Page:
Posted on October 7, 2007 by Aun
It’s no secret that S and I, like so many other greedy gourmets around the world, are mad for macarons. The best we’ve had, hands down, have come from Pierre Herme. S also adores Laduree’s licorice versions while I can’t get enough of J‘s peanut butter and jelly ones. We also both really love Chef Pang Kok Keong‘s caramel fleur de sel macarons (whose recipe I’ve begged for and am running at the end of this post).
Chef Pang is easily one of Singapore’s most talented young pastry chefs. In addition to running the central dessert kitchen for the Les Amis restaurant group, he also runs his own rather swish dessert-focused restaurant and the excellent pastry shop Canele. Canele is a delight for fat fellas like me. There are wonderful desserts and cakes on offer. Many are staples, i.e. always available. But every so often, Chef Pang will unveil some new and interesting creations to tempt and tease us.
This month, he’s launched what he calls a Macaron Festival. For the festival, Chef Pang has whipped up a special range of six limited edition macarons: marron glace (chestnut cream and candied chestnut); citron vert (almond macaron with green lime cream); pistache et griottine (almond macaron with pistachio cream and brandied cherry); sesame (almond macaron with black sesame cream); matcha (green tea macaron with green tea cream); and noisettine truffe (hazelnut macaron with truffle cream and roasted hazelnut). These are available for sale, packaged in cute and specially designed boxes for either 6 pieces or 12 pieces, at both the flagship Robertson Walk Canele as well as the Paragon branch.
S and I have already greedily devoured a six-pack of these special macarons. They were all excellent. My favourite among them was the citron vert, which had a nice, sharp bite. My second fave was the marron glace. S preferred the noisettine truffe, which she swooned over, and the matcha, which has a nice subtle, refined and not-too-sweet taste.
In addition to the macarons on sale at the two Canele shops. Chef Pang is also offering a high tea macaron buffet at (where else?) Macaron. The S$55++ per person spread is only available on weekends, so book now if you want to check this out. Each patron is given the choice of having both an appetizer and entrée from Macaron’s regular menu, followed by a buffet offering 18 different types of macarons, 7 types of macaron entremets (cakes with an element of macaron as part of the composition) and 2 a la carte servings of Canelé’s homemade ice creams or sorbets. Talk about a sweet and decadent way to spend a lazy Saturday or Sunday afternoon!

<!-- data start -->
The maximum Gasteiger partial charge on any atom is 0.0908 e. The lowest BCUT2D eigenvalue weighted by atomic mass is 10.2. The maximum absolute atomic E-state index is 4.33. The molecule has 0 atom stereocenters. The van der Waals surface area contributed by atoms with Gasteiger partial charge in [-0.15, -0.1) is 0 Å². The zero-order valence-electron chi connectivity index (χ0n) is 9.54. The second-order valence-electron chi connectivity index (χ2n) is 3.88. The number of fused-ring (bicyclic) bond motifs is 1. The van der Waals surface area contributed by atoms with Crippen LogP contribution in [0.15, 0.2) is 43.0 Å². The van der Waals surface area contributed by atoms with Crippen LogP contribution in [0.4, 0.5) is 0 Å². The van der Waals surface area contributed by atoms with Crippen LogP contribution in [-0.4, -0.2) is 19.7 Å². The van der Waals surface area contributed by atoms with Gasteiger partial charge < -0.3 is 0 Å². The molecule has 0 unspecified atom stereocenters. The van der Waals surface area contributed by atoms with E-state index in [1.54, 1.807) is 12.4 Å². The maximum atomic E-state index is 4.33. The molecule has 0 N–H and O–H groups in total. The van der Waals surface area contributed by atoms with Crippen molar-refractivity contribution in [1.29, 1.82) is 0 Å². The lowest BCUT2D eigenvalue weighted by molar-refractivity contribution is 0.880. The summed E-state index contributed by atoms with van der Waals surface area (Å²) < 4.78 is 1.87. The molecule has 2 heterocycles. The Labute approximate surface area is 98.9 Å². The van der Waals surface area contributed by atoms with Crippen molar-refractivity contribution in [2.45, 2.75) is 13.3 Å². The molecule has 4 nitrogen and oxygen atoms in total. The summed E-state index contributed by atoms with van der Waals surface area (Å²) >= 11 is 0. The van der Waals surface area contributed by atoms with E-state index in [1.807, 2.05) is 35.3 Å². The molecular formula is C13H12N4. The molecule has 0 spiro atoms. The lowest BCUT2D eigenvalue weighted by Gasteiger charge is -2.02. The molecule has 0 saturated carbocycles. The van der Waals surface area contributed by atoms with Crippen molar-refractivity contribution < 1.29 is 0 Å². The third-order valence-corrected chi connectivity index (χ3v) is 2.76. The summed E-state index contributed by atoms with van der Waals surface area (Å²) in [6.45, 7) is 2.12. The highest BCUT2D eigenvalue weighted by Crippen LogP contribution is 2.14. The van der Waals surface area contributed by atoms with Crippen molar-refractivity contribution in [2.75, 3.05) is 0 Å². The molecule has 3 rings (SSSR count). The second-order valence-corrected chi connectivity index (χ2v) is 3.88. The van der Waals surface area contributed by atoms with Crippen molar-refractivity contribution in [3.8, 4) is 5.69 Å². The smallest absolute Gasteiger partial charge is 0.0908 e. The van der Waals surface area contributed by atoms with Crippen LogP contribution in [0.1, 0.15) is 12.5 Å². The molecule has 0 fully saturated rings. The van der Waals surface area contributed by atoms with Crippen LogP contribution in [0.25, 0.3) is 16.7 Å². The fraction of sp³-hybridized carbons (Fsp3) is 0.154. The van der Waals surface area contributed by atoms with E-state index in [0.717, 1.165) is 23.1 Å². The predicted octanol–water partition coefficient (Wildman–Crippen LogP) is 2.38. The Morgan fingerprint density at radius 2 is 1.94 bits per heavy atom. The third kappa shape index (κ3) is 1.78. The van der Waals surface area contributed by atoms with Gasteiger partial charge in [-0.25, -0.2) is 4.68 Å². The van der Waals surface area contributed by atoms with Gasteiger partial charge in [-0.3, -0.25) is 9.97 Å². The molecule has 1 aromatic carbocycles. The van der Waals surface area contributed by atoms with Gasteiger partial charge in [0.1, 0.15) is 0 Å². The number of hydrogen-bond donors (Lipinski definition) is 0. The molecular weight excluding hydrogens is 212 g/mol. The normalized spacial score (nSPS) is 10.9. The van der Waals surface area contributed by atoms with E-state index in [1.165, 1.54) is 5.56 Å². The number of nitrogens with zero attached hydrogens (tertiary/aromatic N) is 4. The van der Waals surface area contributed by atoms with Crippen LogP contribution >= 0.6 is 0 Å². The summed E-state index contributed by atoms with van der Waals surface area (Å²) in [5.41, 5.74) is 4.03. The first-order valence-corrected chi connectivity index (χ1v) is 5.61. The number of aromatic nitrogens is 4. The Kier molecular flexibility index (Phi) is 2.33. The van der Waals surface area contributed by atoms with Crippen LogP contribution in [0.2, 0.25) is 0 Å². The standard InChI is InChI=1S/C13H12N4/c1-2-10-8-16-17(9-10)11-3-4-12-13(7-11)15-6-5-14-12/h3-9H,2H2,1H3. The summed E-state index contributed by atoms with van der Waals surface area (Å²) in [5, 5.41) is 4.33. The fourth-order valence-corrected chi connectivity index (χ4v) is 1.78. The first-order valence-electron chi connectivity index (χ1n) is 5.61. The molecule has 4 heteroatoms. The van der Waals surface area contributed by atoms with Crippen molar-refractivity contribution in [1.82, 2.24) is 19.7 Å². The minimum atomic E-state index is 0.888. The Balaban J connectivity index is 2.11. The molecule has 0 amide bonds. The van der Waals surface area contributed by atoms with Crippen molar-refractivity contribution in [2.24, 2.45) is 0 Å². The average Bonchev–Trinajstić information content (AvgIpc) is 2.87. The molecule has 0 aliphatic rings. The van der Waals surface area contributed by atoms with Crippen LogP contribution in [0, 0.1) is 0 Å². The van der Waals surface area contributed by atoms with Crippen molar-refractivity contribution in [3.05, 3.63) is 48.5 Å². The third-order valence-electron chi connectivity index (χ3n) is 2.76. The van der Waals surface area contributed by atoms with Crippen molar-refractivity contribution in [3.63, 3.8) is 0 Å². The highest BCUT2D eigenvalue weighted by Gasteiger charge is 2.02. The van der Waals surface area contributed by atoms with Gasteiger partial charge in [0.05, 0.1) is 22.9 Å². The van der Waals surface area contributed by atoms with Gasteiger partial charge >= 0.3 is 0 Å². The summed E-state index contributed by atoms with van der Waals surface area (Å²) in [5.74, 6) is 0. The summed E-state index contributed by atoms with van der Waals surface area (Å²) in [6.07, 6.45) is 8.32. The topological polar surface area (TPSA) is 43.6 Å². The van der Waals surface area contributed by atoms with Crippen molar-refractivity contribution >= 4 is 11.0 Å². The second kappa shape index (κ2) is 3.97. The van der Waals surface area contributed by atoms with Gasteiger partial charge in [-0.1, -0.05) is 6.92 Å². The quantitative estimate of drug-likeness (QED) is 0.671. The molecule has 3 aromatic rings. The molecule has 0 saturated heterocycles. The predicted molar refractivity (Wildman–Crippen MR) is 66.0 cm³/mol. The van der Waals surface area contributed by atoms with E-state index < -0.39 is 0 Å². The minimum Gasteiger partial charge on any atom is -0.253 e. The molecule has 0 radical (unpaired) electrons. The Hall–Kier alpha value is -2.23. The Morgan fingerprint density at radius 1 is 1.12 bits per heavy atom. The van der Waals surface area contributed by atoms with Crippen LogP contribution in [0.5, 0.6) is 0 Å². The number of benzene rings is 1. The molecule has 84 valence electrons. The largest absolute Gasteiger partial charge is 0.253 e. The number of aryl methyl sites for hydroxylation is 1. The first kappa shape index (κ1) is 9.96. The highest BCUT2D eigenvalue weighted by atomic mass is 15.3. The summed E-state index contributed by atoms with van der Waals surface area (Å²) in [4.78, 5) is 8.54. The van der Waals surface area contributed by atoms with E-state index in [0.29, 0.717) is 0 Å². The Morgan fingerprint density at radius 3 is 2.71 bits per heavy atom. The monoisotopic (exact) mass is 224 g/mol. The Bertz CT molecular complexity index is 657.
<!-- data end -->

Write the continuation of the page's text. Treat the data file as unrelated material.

It’s really nice to see that some of our younger and more talented pastry chefs are now thinking seasonally, creating novelties to surprise and delight our often jaded palates. It’s also great that some of these chefs, like Pang, are trying to innovate new menus and promotions to keep customers excited and, importantly (for them), returning.
11 Unity Street, Robertson Walk
Canelé Patisserie Chocolaterie
11 Unity Street
#01-09, Robertson Walk
Tel: +65 6738 8145
Chef Pang Kok Keong’s Macaron Caramel Fleur de Sel
For the macaron cookie
500g ground almond
900g icing sugar
440g egg white
Sieve your ground almond and icing sugar into a mixing bowl. Make sure the mixture is lump-free. Beat the egg whites using an electrical mixer with a whisk attachment at high speed until you can see a line made by the whisk going round. Then add in the sugar while the mixer is at medium speed. Make a stiff meringue. Fold the meringue into the dry sieved ingredients until you get a homogeneous mix, taking care not to overfold it, as normal meringue are very delicate.
Pipe the mixture onto a silpat with a no. 5 plain tube into 3cm balls (The cookies will spread to approximately 5cm). If the mixture is too thick, you’ll see a tip sticking up from the balls (from where you piped them) even after you finish piping the last row. If this happens, give the tray a little tap so that you’ll get a nice smooth surface.
Leave the piped macaron cookies out to form a skin before baking them at 160 degrees Celsius in a fan oven for approximately 14-16 minutes. When totally cooled, sandwich two cookies together with either buttercream, firm mamarlade, or a caramel filling.
Caramel fleur de sel
1 vanilla pod
3.75g fleur de sel
140g butter, chilled
In a 1 litre heavy based pot, cook the sugar, stirring all the time to get an even caramel. Then add in the vanilla pod, scraped. Add in the warm cream a bit at a time as it will bubble up and splatter. Then add in the fleur de sel. Stir to make sure all the caramel has dissolved. Cool the mixture to approximately 40 degrees Celsius. Add in the well chilled butter, cut into cubes. Using an immersion blender, blend in the butter till you achieve a smooth glossy paste. Line the surface of the caramel with plastic wrap or greaseproof paper to prevent a skin from forming and chill in the fridge until needed.